ADVERTISEMENT
  About the SA Blog Network

Posts Tagged "human evolution"

@ScientificAmerican

Popular special edition adapted for eBook format: Becoming Human: Our Past, Present and Future*

Becoming Human cover

We humans are a strange bunch. We have self-awareness and yet often act on impulses that remain hidden. We were forged in adversity but live in a world of plenty. Who are we? What is to become of us? To these age-old questions, science has in recent years brought powerful tools and reams of data. [...]

Keep reading »
Observations

Debate Flares over Identity of Celebrated Human Fossils

Australopithecus sediba lower jaws

CALGARY—In 2010 paleoanthropologists announced to great fanfare that they had recovered from a South African cave two partial skeletons of a previously unknown member of the human family that lived nearly two million years ago. The skeletons—a young male and an adult female referred to as MH1 and MH2, respectively–were said to exhibit a striking melange [...]

Keep reading »
Observations

Sex with Neandertals Introduced Helpful and Harmful DNA into the Modern Human Genome

Neandertal skull

Over the past few years a number of studies of ancient and contemporary genomes have reached the same stunning conclusion: early human species interbred, and people today carry DNA from archaic humans, including the Neandertals, as a result of those interspecies trysts. Now two new analyses of modern human genomes are providing insights into how [...]

Keep reading »
Observations

The Most Fascinating Human Evolution Discoveries of 2013

Sahelanthropus tchadensis

Wow. I’ve just spent the last couple days going through the paleoanthropology news that broke in 2013 and I must say it was a banner year. There were so many exciting new findings that bear on scientists’ understanding of just about every chapter of humanity’s seven-million-year saga—from our ancestors’ first upright steps to the peopling [...]

Keep reading »
Observations

Space Ape Parody Shows Why Aquatic Ape Theory Is All Wet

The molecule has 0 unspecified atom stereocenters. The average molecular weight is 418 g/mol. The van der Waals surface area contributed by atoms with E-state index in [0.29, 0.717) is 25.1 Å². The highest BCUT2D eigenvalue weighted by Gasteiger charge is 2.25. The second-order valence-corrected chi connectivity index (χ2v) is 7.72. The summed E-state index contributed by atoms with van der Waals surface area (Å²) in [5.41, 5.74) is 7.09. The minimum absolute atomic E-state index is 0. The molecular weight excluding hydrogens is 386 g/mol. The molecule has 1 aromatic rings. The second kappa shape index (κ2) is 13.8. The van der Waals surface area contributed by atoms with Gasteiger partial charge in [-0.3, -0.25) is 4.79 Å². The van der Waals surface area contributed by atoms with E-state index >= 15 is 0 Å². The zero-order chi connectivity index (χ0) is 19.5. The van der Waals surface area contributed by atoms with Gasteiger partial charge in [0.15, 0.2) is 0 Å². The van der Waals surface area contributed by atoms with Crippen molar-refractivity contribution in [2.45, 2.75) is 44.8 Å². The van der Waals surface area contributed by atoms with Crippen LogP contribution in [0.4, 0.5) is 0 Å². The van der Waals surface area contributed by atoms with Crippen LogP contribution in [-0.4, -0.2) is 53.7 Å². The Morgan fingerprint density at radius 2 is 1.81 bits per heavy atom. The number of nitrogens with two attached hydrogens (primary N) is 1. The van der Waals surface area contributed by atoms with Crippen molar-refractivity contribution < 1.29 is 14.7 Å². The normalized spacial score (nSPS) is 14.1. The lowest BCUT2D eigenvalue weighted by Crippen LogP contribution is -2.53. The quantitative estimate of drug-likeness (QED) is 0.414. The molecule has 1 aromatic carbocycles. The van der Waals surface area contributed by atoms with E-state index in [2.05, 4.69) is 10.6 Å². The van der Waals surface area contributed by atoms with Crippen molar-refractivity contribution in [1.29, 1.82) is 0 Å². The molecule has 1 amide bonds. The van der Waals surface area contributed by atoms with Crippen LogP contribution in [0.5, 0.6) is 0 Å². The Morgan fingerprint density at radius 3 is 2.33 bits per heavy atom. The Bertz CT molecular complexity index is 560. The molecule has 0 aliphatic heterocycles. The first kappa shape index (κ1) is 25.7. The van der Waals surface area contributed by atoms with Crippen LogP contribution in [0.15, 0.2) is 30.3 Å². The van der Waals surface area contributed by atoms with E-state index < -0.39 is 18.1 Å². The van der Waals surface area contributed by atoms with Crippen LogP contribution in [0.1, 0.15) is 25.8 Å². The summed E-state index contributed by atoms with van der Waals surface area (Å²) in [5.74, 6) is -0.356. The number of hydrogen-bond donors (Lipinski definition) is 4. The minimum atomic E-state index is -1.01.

chimp astronaut

This past weekend the misguided aquatic ape theory surfaced for air, only to get sunk in the most entertaining way.  The theory holds that many traits of humans—including our naked skin, upright posture and large brains–evolved as adaptations to living in an aquatic environment. But fossil and archaeological evidence simply does not support this scenario, [...]

Keep reading »
Observations

Did Human Ancestors “Walk” Up Trees? [Video]

human ancestors walk tree

A new study suggests that we might be thinking about tree climbing in our recent ancestors all wrong. The traditional idea that our ancestors descended from the trees and gradually—and exclusively—began walking upright might be a gross over simplification. Fossil evidence from early hominins suggests that adaptations for tree climbing, such as long arms and [...]

Keep reading »
Observations

The Most Fascinating Human Evolution Discoveries of 2012

Australopithecus sediba skull

Recent years have brought considerable riches for those of us interested in human evolution and 2012 proved no exception. New fossils, archaeological finds and genetic analyses yielded thrilling insights into the shape of the family tree, the diets of our ancient predecessors, the origins of art and advanced weaponry, the interactions between early Homo sapiens [...]

Keep reading »
Observations

Ode to the Last Neandertal [Video]

Gorham's Cave

On a recent visit to Gorham’s Cave in Gibraltar I stood in the dark, damp recesses of the seaside limestone cavern and cried. I had come to see the site of the last known Neandertals, who lived here some 28,000 years ago. Situated on the southern tip of the Iberian Peninsula, Gibraltar was a refuge [...]

Keep reading »
Observations

In Prehistoric Britain Cannibalism Was Practical and Ritualistic

Human fossil from Gough

BORDEAUX—Mealtime in Gough’s cave in Somerset, England, 14,700 years ago, was not for the faint of heart. Humans were on the menu, for consumption by their own kind. Anthropologists have long studied evidence for cannibalism in the human fossil record, but establishing that it occurred and ascertaining why people ate each other have proved difficult [...]

Keep reading »
Observations

Caveman Couture: Neandertals Rocked Dark Feathers

Neandertal wearing feathers

GIBRALTAR—Jordi Rosell removes a thumbnail-size piece of reddish-tan bone from a sealed plastic bag, carefully places it under the stereomicroscope and invites me to have a look. Peering through the eyepieces I see two parallel lines etched in the specimen’s weathered surface. Tens of thousands of years ago, in one of the seaside caves located [...]

Keep reading »
Observations

Was Australopithecus sediba Polygamous? Paleontologist Answers Reader Questions about New Early Human Fossils

Lee Berger

During a recent reporting trip to South Africa for a forthcoming feature article on a new fossil human species called Australopithecus sediba, I asked readers to submit their questions about this dazzling find. Inquiries about the nearly two-million-year-old hominin–which has been held up as a possible ancestor of our genus, Homo–came in via Twitter, Google Plus [...]

Keep reading »

More from Scientific American

Scientific American MIND iPad

Give a Gift & Get a Gift - Free!

Give a 1 year subscription as low as $14.99

Subscribe Now >>

X

Email this Article

X